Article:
The Flemish Community has acquired a drawing by Peter Paul Rubens that was believed to be lost. The work is included in the Flemish List of Masterpieces and the Museum Plantin-Moretus has it on long-term loan.
It is a design that Rubens was commissioned to produce by the Moretus family for an illustration in the book Opticorum libri sex by the mathematician and physicist Franciscus Aguilonius. This scientific work on optics was published in 1613 by the Plantin Press.
The Opticorum libri sex - or Six books about optics - by the Jesuit Franciscus Aguilonius (1567-1617) was one of the very first publications from the Plantin Press on which Rubens collaborated. The book provides an extensive survey of the contemporary knowledge of optics. In addition to the title page, Rubens also designed the title vignettes for the six volumes of the book.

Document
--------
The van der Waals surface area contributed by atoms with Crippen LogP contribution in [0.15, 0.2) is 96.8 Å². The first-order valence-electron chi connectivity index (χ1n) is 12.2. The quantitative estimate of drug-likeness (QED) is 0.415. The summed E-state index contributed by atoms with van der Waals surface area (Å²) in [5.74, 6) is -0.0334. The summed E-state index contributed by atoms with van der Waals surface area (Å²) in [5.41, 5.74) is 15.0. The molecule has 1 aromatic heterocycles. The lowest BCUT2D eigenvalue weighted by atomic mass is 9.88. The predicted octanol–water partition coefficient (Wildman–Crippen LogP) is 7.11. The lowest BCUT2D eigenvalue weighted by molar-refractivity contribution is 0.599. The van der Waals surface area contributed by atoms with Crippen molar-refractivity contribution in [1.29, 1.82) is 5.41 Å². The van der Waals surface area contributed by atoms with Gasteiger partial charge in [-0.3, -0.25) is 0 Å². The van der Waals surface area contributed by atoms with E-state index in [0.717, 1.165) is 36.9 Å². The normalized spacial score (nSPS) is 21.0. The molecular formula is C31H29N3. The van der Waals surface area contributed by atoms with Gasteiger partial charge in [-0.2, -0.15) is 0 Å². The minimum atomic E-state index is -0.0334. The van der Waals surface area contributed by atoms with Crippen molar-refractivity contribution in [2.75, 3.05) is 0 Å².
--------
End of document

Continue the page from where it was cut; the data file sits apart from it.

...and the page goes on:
The recently discovered drawing, a design for the final volume about projections, shows a kneeling scholar with an armillarium, or globe of the heavens fitted with metal rings that represent the most important celestial orbits. A putto is illuminating the globe with a burning torch. The shadow of the rings on the ground is being studied by two other putti. In his book, Aguilonius describes the many applications for projections in science and art.
The drawing belonged to the 18th century private collection of the Marquess of Lagoy, Jean-Baptiste-Florentin-Gabriel de Meryan (1764-1829). It subsequently remained in the hands of the family which is why it was completely unknown until recently. Academics assumed that it had been lost.
(source: Museum Plantin-Moretus)